Postcard from Rome

26 September 2020. Updated 27 September 2020.

by Guy de la Bédoyère

Disembarking our Ryanair flight from Stansted at Rome Ciampino on September 21st began with us not disembarking. We were told that we had to stay seated and only leave the aircraft by rows. It reminded me of being a teacher at kicking-out time. This of course was completely ignored by some of the passengers whose infractions were also ignored by the cabin crew. This was our first Italian experience of the schizophrenia of Covid-Land where the rules are mere wraiths that float in the background.

Several times before we flew to Rome emails arrived from Ryanair to remind us of the vital Italian documentation that would need to be filled in and submitted on arrival. For some reason there seemed to be two versions of the laboriously arcane declaration we’d have to make about where we’d been, our reason for being in Italy, our health and so on. I printed them both out and filled them in, adding some blank spares, and dutifully carried them with us.

On arrival at Ciampino Airport the most conspicuous feature was the total lack of anyone interested in any such piece of paper or any mention of it. Indeed, I’d go so far as to say if that there is a competition in Italy for the airport with the most institutionalised lack of interest in any such paperwork, then Ciampino stands a very good chance of winning.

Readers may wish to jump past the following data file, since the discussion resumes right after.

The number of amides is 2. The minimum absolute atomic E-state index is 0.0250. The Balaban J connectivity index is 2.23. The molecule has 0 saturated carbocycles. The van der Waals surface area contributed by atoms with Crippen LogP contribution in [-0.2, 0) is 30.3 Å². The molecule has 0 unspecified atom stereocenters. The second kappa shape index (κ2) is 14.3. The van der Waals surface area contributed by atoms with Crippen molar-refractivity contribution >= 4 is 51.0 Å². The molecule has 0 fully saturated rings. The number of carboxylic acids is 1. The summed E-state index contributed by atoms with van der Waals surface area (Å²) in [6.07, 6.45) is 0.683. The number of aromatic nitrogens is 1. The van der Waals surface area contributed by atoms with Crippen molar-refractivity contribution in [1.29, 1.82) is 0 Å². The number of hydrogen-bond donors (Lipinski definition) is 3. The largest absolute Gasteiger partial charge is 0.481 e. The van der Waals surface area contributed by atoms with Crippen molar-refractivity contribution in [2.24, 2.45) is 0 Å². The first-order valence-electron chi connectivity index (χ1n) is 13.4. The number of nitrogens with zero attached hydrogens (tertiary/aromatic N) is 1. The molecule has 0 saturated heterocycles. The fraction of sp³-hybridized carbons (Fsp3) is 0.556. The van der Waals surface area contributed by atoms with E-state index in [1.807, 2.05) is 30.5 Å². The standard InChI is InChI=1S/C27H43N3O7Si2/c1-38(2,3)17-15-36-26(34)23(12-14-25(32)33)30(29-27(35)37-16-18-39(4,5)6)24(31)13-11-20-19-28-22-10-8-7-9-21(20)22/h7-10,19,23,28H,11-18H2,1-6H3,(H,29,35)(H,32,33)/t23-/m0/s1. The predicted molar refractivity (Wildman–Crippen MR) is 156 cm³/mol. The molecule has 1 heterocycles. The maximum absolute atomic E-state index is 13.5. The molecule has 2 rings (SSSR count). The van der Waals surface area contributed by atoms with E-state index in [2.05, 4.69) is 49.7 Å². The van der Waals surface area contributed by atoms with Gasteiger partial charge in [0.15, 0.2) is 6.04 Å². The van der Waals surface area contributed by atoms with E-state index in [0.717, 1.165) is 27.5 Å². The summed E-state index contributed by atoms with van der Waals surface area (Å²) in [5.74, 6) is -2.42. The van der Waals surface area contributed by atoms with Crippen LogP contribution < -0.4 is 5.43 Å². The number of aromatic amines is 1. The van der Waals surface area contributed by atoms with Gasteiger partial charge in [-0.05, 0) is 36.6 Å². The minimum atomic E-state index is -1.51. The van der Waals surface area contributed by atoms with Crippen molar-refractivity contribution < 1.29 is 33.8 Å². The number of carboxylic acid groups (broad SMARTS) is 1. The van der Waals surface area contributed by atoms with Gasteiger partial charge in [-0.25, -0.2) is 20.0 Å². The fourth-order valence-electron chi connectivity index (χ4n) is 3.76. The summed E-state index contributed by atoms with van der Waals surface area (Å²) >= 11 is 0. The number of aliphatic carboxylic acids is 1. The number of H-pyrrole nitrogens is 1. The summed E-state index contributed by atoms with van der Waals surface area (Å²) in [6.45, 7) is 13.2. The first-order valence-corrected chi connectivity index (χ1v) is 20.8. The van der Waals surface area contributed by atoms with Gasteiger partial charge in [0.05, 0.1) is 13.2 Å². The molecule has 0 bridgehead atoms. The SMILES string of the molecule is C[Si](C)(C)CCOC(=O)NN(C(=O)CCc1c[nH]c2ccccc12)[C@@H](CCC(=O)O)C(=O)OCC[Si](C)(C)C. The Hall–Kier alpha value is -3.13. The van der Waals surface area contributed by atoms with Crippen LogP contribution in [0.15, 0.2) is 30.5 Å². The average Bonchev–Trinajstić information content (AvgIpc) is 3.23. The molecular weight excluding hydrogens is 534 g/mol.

The only unusual experience was discovering that my brand-new Brexit police phone-box coloured passport did not entitle me to use the automatic EU passport entry gates. I had to line up at the ones normally mobbed by vast numbers of tourists from the rest of the world. This time the Covid-Bonus was a complete lack of any of them. The security official was put out that I didn’t have a mask on. I had removed it on the instructions at the automatic gates and assumed when I transferred over that the humanoid would want to compare my face with the one in the passport. That evidently was an imposition.

We had to walk through Termini Station on arrival. The vast concourse is divided into two – of course – to create a one-way system. And naturally enough everyone behaved like cats, walking any way they wanted. And if there was anyone on hand to stop them – well, we didn’t see them. Unlike London there don’t seem to be any Covid marshals.

In the famous H.G. Wells story The Time Machine the remote future is a dystopian world. After a horrific war humanity divided into two: those who took shelter underground and those who took their chances in the sun. By the time Wells’s Time Traveller arrives they have evolved into two species. Those who stayed on the surface have become the passive and indolent cattle known as the Eloi. They are farmed by the hideous troglodyte Morlocks who lurk in their caverns with machines they use for processing the Eloi whom they harvest and eat.

This all came back to me as we wandered in a blissfully quiet Rome, but in a reverse form. In our dystopian future the Morlocks are those who cower at home, by choice or under the government heel, while the rest of us enjoy the sunlit uplands. In short, in a really strange sort of way all the Covid precautions have made life better for those prepared to take their chances and live a little. Perhaps we should keep them on after all.